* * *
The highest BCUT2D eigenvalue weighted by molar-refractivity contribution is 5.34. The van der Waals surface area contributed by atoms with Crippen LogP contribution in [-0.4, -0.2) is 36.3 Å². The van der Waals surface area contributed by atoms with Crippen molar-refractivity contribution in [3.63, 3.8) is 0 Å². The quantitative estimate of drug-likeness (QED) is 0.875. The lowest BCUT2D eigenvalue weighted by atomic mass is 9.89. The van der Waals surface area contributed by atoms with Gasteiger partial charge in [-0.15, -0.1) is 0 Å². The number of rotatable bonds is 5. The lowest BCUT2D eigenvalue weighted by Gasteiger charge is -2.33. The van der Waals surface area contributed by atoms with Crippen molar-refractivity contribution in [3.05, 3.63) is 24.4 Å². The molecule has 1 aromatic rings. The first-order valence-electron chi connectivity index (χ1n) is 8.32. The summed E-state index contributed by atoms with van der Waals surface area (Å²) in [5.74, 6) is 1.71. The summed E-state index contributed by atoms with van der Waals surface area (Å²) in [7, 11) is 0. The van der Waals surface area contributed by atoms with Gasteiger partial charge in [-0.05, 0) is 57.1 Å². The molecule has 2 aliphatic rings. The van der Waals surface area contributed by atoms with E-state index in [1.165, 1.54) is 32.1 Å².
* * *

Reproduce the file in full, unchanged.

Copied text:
The highest BCUT2D eigenvalue weighted by molar-refractivity contribution is 5.34. The van der Waals surface area contributed by atoms with Crippen LogP contribution in [-0.4, -0.2) is 36.3 Å². The van der Waals surface area contributed by atoms with Crippen molar-refractivity contribution in [3.63, 3.8) is 0 Å². The quantitative estimate of drug-likeness (QED) is 0.875. The lowest BCUT2D eigenvalue weighted by atomic mass is 9.89. The van der Waals surface area contributed by atoms with Gasteiger partial charge in [-0.15, -0.1) is 0 Å². The number of rotatable bonds is 5. The lowest BCUT2D eigenvalue weighted by Gasteiger charge is -2.33. The van der Waals surface area contributed by atoms with Crippen molar-refractivity contribution in [3.05, 3.63) is 24.4 Å². The molecule has 1 aromatic rings. The first-order valence-electron chi connectivity index (χ1n) is 8.32. The summed E-state index contributed by atoms with van der Waals surface area (Å²) in [5.74, 6) is 1.71. The summed E-state index contributed by atoms with van der Waals surface area (Å²) in [7, 11) is 0. The van der Waals surface area contributed by atoms with Gasteiger partial charge in [-0.05, 0) is 57.1 Å². The molecule has 2 aliphatic rings. The van der Waals surface area contributed by atoms with E-state index in [1.165, 1.54) is 32.1 Å².